Just another Monday morning. Pigeon refusing to budge from the top of the fridge in the kitchen. Stray feathers, bird shit, coaxing. Dogs barking. Phones ringing. What a beady eye that pigeon has! Not unlike the gimlet-eyed headmistress who told me I would turn out badly if I didn’t pull up my socks and be more agreeable to my elders and betters. She was right.
Intriguing essay by Carina Chicano on reclaiming regret as an aid to greater understanding:
In starting to lay out the possible uses of regret, Landman quotes William Faulkner. ‘The past,’ he wrote in 1950, ‘is never dead. It’s not even past.’ Great novels, Landman points out, are often about regret: about the life-changing consequences of a single bad decision (say, marrying the wrong person, not marrying the right one, or having let love pass you by altogether) over a long period of time. Sigmund Freud believed that thoughts, feelings, wishes, etc, are never entirely eradicated, but if repressed ‘[ramify] like a fungus in the dark and [take] on extreme forms of expression’. The denial of regret, in other words, will not block the fall of the dominoes. It will just allow you to close your eyes and clap your hands over your ears as they fall, down to the very last one.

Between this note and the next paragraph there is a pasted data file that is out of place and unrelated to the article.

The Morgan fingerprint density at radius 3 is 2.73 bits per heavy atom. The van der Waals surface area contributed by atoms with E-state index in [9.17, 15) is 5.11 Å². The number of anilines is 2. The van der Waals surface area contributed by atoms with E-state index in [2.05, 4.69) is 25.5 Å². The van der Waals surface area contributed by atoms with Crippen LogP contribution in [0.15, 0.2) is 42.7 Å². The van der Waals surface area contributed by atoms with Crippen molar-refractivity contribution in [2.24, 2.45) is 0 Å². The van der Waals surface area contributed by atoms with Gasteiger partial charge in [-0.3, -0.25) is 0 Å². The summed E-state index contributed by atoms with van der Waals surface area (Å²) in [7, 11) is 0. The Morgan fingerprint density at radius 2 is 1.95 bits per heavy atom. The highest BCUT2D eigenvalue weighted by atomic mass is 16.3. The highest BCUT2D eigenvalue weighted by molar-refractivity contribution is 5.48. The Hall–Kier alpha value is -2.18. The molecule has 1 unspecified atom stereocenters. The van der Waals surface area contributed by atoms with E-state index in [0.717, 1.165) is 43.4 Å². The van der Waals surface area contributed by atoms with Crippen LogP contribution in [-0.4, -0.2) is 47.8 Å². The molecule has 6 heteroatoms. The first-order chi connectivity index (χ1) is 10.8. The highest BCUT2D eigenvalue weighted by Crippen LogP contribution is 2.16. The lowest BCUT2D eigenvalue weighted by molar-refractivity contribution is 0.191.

Not surprisingly, it turns out that people’s greatest regrets revolve around education, work, and marriage, because the decisions we make around these issues have long-term, ever-expanding repercussions. The point of regret is not to try to change the past, but to shed light on the present. This is traditionally the realm of the humanities. What novels tell us is that regret is instructive. And the first thing regret tells us (much like its physical counterpart — pain) is that something in the present is wrong.
On the other hand, we could just pour another mug of coffee and watch Je ne regrette rien (No Regrets) on YouTube. A misspent life, yes, but with a new day opening up right here and now. The lovely version of Edith Piaf’s great song, from La Vie en Rose, with Marion Cotillard.